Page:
The substantial changes to UK immigration law in April included the introduction of an annual limit on the number of new skilled workers permitted to enter the United Kingdom. This limit restricts the number of certificates of sponsorship (CoS) available for certain Tier 2 (General) workers to 20,700. The UK Border Agency (UKBA) allocates a proportion of these "restricted CoSs" each month based on sponsors' applications, ranked in a preferential order.
When the "restricted CoS" system was introduced, the government set the annual limit at 20,700, the approximate number of skilled workers entering the United Kingdom in the comparable category in 2008, just as the recession started to bite. When the limit was announced, there were protests that 20,700 restricted CoSs would be too few. These fears have been confounded. To everyone's surprise, UKBA has allocated significantly fewer restricted CoSs than have been available. UKBA allocated only about 5,400 of the 13,200 restricted CoSs available through the first seven months of this "year."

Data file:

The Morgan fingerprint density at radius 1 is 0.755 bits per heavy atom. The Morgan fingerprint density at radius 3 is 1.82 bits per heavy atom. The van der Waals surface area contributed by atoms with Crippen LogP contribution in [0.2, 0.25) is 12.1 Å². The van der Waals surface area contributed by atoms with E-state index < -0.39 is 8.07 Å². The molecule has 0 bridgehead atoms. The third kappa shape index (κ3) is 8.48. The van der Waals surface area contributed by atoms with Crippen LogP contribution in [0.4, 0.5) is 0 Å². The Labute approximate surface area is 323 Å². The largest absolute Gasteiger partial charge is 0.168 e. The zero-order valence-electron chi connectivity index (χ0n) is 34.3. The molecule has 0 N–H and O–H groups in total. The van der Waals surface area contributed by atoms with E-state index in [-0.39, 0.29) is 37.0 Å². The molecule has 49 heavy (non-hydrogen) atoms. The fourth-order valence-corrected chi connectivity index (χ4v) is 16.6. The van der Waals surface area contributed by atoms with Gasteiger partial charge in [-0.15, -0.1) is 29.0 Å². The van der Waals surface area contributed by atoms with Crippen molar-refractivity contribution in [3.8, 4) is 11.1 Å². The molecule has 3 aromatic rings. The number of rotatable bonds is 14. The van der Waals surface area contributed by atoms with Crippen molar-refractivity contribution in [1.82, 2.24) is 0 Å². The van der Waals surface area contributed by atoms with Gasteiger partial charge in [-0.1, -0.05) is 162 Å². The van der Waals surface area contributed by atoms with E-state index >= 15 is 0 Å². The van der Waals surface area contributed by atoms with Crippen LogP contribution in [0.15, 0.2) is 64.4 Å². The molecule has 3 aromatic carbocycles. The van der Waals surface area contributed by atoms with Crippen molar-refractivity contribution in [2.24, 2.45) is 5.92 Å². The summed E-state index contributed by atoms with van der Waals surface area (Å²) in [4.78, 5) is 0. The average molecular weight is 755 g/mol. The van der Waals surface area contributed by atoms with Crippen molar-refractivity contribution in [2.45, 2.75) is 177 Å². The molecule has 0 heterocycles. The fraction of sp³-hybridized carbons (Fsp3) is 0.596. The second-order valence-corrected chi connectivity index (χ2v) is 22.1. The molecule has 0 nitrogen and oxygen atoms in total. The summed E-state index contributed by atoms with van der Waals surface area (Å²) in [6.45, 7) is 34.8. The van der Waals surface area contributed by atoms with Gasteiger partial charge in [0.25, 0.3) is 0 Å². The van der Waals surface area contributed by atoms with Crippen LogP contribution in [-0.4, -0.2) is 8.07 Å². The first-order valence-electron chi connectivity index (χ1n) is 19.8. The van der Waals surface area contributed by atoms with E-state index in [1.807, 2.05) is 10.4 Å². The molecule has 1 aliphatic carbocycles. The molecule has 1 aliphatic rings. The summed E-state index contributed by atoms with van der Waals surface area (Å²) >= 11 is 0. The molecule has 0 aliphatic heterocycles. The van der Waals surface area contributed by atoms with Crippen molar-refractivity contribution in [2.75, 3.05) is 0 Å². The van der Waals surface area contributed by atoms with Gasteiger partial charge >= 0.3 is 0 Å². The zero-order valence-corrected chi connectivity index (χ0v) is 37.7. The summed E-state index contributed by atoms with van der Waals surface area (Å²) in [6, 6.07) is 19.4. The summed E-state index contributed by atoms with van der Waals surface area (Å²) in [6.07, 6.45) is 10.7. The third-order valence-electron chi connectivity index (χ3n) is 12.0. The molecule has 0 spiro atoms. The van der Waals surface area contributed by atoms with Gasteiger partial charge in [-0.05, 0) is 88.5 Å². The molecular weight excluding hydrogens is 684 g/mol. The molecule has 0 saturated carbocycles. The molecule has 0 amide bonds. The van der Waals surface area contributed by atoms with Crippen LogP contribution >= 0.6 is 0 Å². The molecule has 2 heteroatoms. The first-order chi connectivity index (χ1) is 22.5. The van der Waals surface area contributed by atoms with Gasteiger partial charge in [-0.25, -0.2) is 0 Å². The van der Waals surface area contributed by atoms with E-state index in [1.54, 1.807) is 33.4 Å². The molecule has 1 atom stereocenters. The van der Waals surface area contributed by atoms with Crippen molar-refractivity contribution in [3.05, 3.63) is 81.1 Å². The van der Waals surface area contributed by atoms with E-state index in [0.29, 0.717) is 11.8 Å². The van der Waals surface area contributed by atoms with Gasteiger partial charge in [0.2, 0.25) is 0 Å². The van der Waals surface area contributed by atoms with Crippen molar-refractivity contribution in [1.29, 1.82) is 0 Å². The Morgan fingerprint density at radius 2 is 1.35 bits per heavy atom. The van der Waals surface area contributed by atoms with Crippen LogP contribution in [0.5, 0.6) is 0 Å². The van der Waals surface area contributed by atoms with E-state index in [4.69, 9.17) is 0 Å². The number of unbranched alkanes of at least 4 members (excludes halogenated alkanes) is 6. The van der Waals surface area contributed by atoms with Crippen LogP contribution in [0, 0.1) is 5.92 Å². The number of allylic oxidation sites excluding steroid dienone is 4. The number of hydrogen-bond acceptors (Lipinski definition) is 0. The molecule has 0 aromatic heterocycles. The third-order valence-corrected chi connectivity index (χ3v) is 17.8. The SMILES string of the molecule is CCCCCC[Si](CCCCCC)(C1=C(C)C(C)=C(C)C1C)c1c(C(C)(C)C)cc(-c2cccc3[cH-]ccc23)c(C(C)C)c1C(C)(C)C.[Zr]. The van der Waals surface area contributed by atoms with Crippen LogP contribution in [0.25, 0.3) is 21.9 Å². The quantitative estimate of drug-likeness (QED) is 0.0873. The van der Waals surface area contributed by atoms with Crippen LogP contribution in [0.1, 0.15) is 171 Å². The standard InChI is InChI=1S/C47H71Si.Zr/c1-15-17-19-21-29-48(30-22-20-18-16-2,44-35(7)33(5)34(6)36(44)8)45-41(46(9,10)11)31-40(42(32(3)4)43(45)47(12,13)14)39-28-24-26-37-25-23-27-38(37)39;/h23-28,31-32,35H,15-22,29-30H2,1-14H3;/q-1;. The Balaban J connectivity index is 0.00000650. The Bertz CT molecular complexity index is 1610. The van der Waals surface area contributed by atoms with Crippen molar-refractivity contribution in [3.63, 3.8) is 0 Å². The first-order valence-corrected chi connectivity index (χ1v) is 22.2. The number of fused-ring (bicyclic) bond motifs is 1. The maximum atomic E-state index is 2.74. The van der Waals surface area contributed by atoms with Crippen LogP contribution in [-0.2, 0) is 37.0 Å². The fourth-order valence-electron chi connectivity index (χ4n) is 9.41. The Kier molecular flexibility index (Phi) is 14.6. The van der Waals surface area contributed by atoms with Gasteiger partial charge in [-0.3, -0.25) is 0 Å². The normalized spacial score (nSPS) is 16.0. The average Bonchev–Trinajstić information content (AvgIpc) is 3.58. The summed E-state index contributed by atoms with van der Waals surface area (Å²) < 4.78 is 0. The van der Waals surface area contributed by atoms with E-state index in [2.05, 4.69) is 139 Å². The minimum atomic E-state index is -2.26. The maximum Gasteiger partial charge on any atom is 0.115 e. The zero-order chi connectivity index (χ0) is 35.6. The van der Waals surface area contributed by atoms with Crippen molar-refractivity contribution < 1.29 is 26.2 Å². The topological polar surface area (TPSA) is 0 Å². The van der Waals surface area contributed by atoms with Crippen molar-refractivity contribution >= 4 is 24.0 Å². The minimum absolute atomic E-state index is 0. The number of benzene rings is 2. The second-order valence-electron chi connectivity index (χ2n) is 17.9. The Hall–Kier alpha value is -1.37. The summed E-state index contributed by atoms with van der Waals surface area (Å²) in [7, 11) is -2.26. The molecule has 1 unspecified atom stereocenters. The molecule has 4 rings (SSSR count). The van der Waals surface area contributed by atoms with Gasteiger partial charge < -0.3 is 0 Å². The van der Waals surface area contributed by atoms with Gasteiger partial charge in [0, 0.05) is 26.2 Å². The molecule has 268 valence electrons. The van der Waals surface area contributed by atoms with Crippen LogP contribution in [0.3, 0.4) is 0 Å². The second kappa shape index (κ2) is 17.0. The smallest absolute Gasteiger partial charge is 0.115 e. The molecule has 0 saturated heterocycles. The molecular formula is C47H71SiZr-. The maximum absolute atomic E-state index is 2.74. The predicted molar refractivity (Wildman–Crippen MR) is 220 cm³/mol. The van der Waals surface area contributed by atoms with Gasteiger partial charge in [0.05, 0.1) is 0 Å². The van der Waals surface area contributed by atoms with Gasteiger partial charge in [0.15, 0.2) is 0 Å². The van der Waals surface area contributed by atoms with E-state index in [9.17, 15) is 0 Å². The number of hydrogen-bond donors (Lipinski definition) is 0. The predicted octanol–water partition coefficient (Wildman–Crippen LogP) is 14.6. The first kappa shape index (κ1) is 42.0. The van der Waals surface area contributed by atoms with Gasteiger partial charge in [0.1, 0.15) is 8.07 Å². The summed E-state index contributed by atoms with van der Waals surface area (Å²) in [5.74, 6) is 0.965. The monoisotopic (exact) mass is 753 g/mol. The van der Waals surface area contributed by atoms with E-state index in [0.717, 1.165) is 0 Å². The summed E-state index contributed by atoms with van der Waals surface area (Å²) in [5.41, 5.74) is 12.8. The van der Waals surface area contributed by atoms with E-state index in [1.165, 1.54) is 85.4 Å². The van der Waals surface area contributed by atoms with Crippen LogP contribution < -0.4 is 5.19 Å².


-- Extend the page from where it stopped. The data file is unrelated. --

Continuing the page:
Possible reasons for this shortfall are the effort required, and risk entailed, in applying for a restricted CoS; decisions of sponsors to do without foreign workers requiring a restricted CoS; and the increasing supply of available workers as the UK job market contracts. But no one knows for certain why this shortfall has occurred.
Recently, Damien Green, the Borders and Immigration minister, suggested that the government might reduce the annual number of restricted CoSs from 20,700 next year in light of the shortfall this year. It is difficult to see how reducing the number of available but unused restricted CoSs will reduce overall immigration. More likely, such a decision will only have the perverse effect of removing the potential for sponsors to hire increasing numbers of skilled migrant workers for positions that the UK labour market cannot supply.